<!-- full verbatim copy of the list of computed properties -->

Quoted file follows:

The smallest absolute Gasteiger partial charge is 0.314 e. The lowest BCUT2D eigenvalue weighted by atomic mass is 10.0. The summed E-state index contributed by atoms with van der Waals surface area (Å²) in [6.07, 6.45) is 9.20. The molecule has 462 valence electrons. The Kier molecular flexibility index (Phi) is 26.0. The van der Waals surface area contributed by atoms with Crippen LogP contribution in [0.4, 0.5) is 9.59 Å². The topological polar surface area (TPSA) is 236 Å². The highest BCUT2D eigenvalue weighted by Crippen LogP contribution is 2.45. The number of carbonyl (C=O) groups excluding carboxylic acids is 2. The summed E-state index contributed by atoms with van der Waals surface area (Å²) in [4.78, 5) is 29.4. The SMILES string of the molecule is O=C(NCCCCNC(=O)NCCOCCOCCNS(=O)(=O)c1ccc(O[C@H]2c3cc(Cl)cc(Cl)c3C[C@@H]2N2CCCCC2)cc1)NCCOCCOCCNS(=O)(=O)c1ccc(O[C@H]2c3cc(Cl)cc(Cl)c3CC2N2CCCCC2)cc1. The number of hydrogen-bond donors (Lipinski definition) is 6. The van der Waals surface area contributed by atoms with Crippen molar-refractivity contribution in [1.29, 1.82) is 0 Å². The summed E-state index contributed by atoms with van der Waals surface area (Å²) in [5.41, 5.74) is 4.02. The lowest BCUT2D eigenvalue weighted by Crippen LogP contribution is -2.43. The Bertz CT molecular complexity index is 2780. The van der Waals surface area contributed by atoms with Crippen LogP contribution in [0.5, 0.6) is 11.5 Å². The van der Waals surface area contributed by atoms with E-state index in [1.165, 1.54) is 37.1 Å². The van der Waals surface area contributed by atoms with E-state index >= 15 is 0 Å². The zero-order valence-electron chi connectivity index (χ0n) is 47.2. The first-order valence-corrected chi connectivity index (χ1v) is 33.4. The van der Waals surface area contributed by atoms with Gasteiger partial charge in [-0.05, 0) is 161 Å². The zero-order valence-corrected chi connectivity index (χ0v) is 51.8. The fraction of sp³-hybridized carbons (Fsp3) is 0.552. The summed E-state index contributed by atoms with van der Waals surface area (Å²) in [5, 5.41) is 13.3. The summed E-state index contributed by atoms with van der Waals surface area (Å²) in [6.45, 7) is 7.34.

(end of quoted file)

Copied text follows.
The smallest absolute Gasteiger partial charge is 0.314 e. The lowest BCUT2D eigenvalue weighted by atomic mass is 10.0. The summed E-state index contributed by atoms with van der Waals surface area (Å²) in [6.07, 6.45) is 9.20. The molecule has 462 valence electrons. The Kier molecular flexibility index (Phi) is 26.0. The van der Waals surface area contributed by atoms with Crippen LogP contribution in [0.4, 0.5) is 9.59 Å². The topological polar surface area (TPSA) is 236 Å². The highest BCUT2D eigenvalue weighted by Crippen LogP contribution is 2.45. The number of carbonyl (C=O) groups excluding carboxylic acids is 2. The summed E-state index contributed by atoms with van der Waals surface area (Å²) in [4.78, 5) is 29.4. The SMILES string of the molecule is O=C(NCCCCNC(=O)NCCOCCOCCNS(=O)(=O)c1ccc(O[C@H]2c3cc(Cl)cc(Cl)c3C[C@@H]2N2CCCCC2)cc1)NCCOCCOCCNS(=O)(=O)c1ccc(O[C@H]2c3cc(Cl)cc(Cl)c3CC2N2CCCCC2)cc1. The number of hydrogen-bond donors (Lipinski definition) is 6. The van der Waals surface area contributed by atoms with Crippen molar-refractivity contribution in [1.29, 1.82) is 0 Å². The summed E-state index contributed by atoms with van der Waals surface area (Å²) in [5.41, 5.74) is 4.02. The lowest BCUT2D eigenvalue weighted by Crippen LogP contribution is -2.43. The Bertz CT molecular complexity index is 2780. The van der Waals surface area contributed by atoms with Crippen LogP contribution in [0.5, 0.6) is 11.5 Å². The van der Waals surface area contributed by atoms with E-state index in [1.165, 1.54) is 37.1 Å². The van der Waals surface area contributed by atoms with E-state index >= 15 is 0 Å². The zero-order valence-electron chi connectivity index (χ0n) is 47.2. The first-order valence-corrected chi connectivity index (χ1v) is 33.4. The van der Waals surface area contributed by atoms with Gasteiger partial charge in [-0.05, 0) is 161 Å². The zero-order valence-corrected chi connectivity index (χ0v) is 51.8. The fraction of sp³-hybridized carbons (Fsp3) is 0.552. The summed E-state index contributed by atoms with van der Waals surface area (Å²) in [5, 5.41) is 13.3. The summed E-state index contributed by atoms with van der Waals surface area (Å²) in [6.45, 7) is 7.34.